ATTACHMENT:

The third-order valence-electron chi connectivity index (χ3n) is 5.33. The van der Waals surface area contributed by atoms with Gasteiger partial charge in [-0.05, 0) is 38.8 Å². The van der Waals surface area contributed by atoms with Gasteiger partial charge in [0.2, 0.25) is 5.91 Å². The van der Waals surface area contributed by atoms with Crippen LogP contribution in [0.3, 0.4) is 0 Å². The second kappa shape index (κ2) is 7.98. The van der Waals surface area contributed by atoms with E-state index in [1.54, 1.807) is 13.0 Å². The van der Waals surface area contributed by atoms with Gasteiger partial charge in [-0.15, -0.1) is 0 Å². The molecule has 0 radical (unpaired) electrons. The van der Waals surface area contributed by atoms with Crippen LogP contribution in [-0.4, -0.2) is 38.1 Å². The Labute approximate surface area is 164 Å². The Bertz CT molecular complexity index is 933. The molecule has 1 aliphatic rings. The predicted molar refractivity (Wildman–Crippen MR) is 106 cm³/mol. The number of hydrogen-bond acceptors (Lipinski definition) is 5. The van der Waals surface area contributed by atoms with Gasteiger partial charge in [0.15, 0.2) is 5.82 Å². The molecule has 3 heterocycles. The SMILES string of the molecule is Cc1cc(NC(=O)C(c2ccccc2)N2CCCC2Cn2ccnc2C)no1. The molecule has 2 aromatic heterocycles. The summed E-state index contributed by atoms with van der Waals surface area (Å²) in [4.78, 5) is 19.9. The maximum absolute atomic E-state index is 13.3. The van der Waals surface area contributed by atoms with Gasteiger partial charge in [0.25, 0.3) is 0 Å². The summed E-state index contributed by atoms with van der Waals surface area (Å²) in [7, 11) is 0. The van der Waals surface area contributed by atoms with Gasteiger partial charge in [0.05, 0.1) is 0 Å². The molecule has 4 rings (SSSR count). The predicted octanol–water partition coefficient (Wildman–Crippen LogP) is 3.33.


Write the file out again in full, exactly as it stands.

The third-order valence-electron chi connectivity index (χ3n) is 5.33. The van der Waals surface area contributed by atoms with Gasteiger partial charge in [-0.05, 0) is 38.8 Å². The van der Waals surface area contributed by atoms with Gasteiger partial charge in [0.2, 0.25) is 5.91 Å². The van der Waals surface area contributed by atoms with Crippen LogP contribution in [0.3, 0.4) is 0 Å². The second kappa shape index (κ2) is 7.98. The van der Waals surface area contributed by atoms with E-state index in [1.54, 1.807) is 13.0 Å². The van der Waals surface area contributed by atoms with Gasteiger partial charge in [-0.15, -0.1) is 0 Å². The molecule has 0 radical (unpaired) electrons. The van der Waals surface area contributed by atoms with Crippen LogP contribution in [-0.4, -0.2) is 38.1 Å². The Labute approximate surface area is 164 Å². The Bertz CT molecular complexity index is 933. The molecule has 1 aliphatic rings. The predicted molar refractivity (Wildman–Crippen MR) is 106 cm³/mol. The number of hydrogen-bond acceptors (Lipinski definition) is 5. The van der Waals surface area contributed by atoms with Gasteiger partial charge in [0.15, 0.2) is 5.82 Å². The molecule has 3 heterocycles. The SMILES string of the molecule is Cc1cc(NC(=O)C(c2ccccc2)N2CCCC2Cn2ccnc2C)no1. The molecule has 2 aromatic heterocycles. The summed E-state index contributed by atoms with van der Waals surface area (Å²) in [4.78, 5) is 19.9. The maximum absolute atomic E-state index is 13.3. The van der Waals surface area contributed by atoms with Gasteiger partial charge in [0.25, 0.3) is 0 Å². The summed E-state index contributed by atoms with van der Waals surface area (Å²) in [7, 11) is 0. The van der Waals surface area contributed by atoms with Gasteiger partial charge in [0.05, 0.1) is 0 Å². The molecule has 4 rings (SSSR count). The predicted octanol–water partition coefficient (Wildman–Crippen LogP) is 3.33.